“It wasn’t easy, and it took time,” is the succinct answer from Jack Collins, vice president, Product Planning, Nissan North America when asked how Nissan has been transformed from a company on the critical list to one that’s turning out an array of important products. The turnaround began after Nissan president and CEO Carlos Ghosn arrived from Renault, and set about rationalizing Nissan’s vehicle lineup. Despite reports to the contrary, Collins says Ghosn also was careful never to demand that the company build nothing but “world cars,” something Nissan had been doing.
“One of the first things Product Planning did,” says Collins, “was define the brand identities of both Nissan and Infiniti, with the understanding that Nissan–which is the larger volume brand–would be the first to be revitalized.” It didn’t take long, Collins claims, for the product planning groups to differentiate the brands by powertrain layout, with Nissan producing predominately front-drive cars, and Infiniti rear-drive vehicles. This would move the brands in distinct directions, and make Infiniti a more credible player in the luxury segment, despite the potential savings that could be gained from building the Infiniti models off the Nissan platforms.
“This decision on Product Planning’s part paralleled a decision to move away from ‘world’ platforms that could never be suited to the needs of each market,” says Collins. And though much of the engineering would still be done in Japan, the package would be laid out in the country with the strongest sales for a particular vehicle family. This is why the current Altima is an “American” mid-size car suited to U.S. driving conditions, not a Japanese-scale car meant for the stop-and-go of a Tokyo rush hour. Even though these changes made sense, there was no guarantee Ghosn would approve of what, for Nissan, would be a radical new direction. “When the plans were presented to him,” says Collins, “his response was to-the-point: ‘Don’t talk about it, do it.’”
Heading in a new direction is not always easy, for there is safety in the familiar and danger in the unknown. “Bringing this about meant a lot of work was being done around the world,” says Collins, “but for the first time we were working with clear guideposts that had been agreed upon by everyone beforehand.” This new process fostered an openness to change, and was tempered by the need to get cross-functional agreement before a program moved forward. Debate increased exponentially, but the overall decision-making process moved ahead more quickly than ever before. Plus, the need to revisit decisions was cut dramatically.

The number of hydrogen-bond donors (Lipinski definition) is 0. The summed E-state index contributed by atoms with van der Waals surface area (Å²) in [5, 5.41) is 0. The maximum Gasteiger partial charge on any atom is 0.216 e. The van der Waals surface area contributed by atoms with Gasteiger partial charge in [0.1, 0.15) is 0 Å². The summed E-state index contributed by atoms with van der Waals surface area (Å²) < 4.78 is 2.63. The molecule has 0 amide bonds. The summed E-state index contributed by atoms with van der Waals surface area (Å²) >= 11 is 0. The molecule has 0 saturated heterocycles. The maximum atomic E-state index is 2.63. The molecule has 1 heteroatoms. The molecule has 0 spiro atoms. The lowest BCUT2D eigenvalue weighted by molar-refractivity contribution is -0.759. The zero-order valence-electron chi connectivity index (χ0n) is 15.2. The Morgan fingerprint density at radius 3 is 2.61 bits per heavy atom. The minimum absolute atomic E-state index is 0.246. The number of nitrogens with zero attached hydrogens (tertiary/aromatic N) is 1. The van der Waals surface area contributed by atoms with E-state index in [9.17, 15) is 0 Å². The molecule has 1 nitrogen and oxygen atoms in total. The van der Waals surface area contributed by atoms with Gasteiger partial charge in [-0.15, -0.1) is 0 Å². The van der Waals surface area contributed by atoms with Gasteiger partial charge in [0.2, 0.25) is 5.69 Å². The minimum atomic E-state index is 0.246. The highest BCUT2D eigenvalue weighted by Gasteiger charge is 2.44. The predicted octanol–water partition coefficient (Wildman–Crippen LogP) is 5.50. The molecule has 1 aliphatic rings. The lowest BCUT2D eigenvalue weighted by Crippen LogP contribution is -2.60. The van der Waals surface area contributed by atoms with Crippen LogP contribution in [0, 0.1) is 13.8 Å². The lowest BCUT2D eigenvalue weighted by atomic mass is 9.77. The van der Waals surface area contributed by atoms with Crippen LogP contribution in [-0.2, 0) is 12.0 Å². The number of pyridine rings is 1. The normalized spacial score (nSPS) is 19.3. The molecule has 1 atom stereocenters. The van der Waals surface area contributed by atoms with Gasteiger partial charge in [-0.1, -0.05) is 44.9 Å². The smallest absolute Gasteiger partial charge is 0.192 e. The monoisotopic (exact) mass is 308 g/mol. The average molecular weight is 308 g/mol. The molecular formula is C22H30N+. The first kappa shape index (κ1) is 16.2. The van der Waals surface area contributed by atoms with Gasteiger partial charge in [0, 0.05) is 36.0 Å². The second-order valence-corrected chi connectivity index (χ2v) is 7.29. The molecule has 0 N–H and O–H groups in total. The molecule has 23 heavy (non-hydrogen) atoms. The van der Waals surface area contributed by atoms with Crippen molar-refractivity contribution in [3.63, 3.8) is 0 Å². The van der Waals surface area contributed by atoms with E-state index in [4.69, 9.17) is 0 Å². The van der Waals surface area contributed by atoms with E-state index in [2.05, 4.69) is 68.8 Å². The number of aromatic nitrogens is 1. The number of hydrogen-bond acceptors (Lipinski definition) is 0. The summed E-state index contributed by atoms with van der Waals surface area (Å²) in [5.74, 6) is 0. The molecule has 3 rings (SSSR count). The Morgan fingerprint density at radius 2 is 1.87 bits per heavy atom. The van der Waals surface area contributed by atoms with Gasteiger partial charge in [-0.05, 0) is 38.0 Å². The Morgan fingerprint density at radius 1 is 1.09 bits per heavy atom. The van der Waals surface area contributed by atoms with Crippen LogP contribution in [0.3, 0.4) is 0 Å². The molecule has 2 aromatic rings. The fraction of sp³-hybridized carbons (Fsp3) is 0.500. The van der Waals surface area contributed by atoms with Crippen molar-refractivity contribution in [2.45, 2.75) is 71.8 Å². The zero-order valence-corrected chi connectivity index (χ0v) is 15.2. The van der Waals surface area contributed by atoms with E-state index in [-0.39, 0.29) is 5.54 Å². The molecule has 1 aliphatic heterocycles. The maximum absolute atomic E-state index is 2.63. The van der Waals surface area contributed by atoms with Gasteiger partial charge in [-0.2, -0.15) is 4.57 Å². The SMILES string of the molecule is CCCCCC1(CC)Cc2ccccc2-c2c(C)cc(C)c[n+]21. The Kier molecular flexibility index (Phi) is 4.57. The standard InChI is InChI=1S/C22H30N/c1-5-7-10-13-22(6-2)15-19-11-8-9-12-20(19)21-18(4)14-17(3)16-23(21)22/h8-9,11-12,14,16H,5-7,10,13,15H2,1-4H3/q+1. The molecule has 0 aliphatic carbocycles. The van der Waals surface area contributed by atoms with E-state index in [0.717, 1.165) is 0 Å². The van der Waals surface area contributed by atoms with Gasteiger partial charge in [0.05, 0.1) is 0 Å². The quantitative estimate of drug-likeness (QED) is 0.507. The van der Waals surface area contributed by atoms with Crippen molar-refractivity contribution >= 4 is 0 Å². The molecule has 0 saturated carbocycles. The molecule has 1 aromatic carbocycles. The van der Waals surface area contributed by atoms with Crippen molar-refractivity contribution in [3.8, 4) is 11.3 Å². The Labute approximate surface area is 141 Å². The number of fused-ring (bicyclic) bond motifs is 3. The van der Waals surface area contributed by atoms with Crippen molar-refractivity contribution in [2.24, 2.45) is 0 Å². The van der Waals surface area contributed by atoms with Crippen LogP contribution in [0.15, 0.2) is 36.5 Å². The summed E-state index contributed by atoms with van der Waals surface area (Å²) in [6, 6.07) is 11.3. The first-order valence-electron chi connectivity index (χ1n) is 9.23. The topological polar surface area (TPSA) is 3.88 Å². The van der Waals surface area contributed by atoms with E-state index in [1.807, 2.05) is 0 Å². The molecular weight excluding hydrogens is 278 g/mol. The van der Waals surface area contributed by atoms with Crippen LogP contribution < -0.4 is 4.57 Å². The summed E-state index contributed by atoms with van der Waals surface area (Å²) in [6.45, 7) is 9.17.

Approximately 30 people from Nissan’s global Product Planning team studied and proposed these changes to the company’s Executive Committee. Concurrent with the reorganization of the global product plan came a restructuring of Product Planning itself. “We chose the best practices from both Renault and Nissan,” says Collins, “and now it’s not unusual for me to see Mr. Ghosn at least once a month in a Product Planning meeting.” Those meetings, say Nissan insiders, are not top-down mandates, but detailed presentations of the vehicle, the buyer, the costs involved, and how the goal can be reached. “Ghosn expects you to present your decision, not ask him to make it for you,” says a Nissan engineer. “And you’d better be prepared to defend your assumptions with strong numbers. He understands the need for passion in the process and the vehicles, but he doesn’t allow it to overshadow the bottom line.”
This explains why the 2004 Maxima, originally planned around a unique platform, was added to the Altima family (Altima, Quest, Murano), and had a pronounced effect on their structure. In its initial iteration, the Altima was to have a twist-beam rear axle, and be based around a four-cylinder engine, with the V6 as a lower volume option. Once the Maxima joined the party, a number of welcome changes took place. The rear suspension became a fully independent unit designed by the same engineer responsible for the rear-drive Nissan Skyline GT-R’s multi-link rear suspension. Greater emphasis was placed on cost-effectively creating a structure that could support a near-luxury sporting sedan. The V6 moved up in importance, but efforts were made to keep vehicle weight low so as not to hinder the performance of four-cylinder models.
The transformation of the Altima platform was so complete that, when asked what Nissan changed under the skin to create the 2004 Maxima, Vehicle Evaluation Group senior manager Yoshitaka “Yosh” Iijima answered: “Not much.” His only reservation was that it took 22 months to develop the Maxima, about seven more than he thinks should be necessary for a new vehicle built on a carryover platform. That time, he says, could have been spent designing an all-wheel-drive Maxima with twin light-pressure turbos. “With the new [product development] process we can produce models that wouldn’t have been possible the old way,” he says.
The same thought processes extended to Infiniti, and are best personified by the FX45. Based on the rear-drive Infiniti G35/Nissan 350 Z FM (Front Midship) platform, the FX45 borrows its all-wheel-drive system from the Nissan Skyline GT-R and G35-based Nissan Stagea wagon, and the 4.5-liter V8 from Infiniti’s M45/Q45. Subtle platform changes (thicker front side members, inner sills and rear inner fenders; reinforced front strut housings) handle the forces transferred to the all-aluminum suspension by the 20-in wheels. In return, it gives Nissan and Infiniti a platform capable of handling the dynamic abilities of the next generation Nissan Skyline GT-R, and the basics for a SUV crossover “coupe.”
“There’s still a lot to do,” says Collins about Nissan’s product lineup. And that simple statement is enough to keep Nissan’s competition up at night.